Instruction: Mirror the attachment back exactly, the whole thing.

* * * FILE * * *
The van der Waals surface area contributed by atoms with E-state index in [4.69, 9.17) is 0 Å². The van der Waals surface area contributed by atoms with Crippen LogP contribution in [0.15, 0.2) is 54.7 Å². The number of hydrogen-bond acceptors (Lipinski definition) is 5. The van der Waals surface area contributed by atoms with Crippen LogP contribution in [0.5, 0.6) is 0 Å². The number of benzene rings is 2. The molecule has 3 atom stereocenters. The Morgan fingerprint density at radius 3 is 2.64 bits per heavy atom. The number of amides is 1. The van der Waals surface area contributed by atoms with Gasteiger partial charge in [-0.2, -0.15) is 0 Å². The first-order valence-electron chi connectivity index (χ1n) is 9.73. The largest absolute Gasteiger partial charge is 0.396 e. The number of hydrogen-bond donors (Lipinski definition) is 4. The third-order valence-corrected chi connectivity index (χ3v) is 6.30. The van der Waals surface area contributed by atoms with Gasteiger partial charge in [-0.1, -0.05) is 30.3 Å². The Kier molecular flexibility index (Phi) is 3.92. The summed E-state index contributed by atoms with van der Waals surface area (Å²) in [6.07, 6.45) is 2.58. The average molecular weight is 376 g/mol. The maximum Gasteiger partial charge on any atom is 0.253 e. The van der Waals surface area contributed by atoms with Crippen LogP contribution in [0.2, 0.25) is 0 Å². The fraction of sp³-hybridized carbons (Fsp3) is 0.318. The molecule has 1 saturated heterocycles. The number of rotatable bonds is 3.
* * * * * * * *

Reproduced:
The van der Waals surface area contributed by atoms with E-state index in [4.69, 9.17) is 0 Å². The van der Waals surface area contributed by atoms with Crippen LogP contribution in [0.15, 0.2) is 54.7 Å². The number of hydrogen-bond acceptors (Lipinski definition) is 5. The van der Waals surface area contributed by atoms with Crippen LogP contribution in [0.5, 0.6) is 0 Å². The number of benzene rings is 2. The molecule has 3 atom stereocenters. The Morgan fingerprint density at radius 3 is 2.64 bits per heavy atom. The number of amides is 1. The van der Waals surface area contributed by atoms with Gasteiger partial charge in [-0.2, -0.15) is 0 Å². The first-order valence-electron chi connectivity index (χ1n) is 9.73. The largest absolute Gasteiger partial charge is 0.396 e. The number of hydrogen-bond donors (Lipinski definition) is 4. The third-order valence-corrected chi connectivity index (χ3v) is 6.30. The van der Waals surface area contributed by atoms with Gasteiger partial charge in [-0.1, -0.05) is 30.3 Å². The Kier molecular flexibility index (Phi) is 3.92. The summed E-state index contributed by atoms with van der Waals surface area (Å²) in [6.07, 6.45) is 2.58. The average molecular weight is 376 g/mol. The maximum Gasteiger partial charge on any atom is 0.253 e. The van der Waals surface area contributed by atoms with Crippen LogP contribution in [0.2, 0.25) is 0 Å². The fraction of sp³-hybridized carbons (Fsp3) is 0.318. The molecule has 1 saturated heterocycles. The number of rotatable bonds is 3.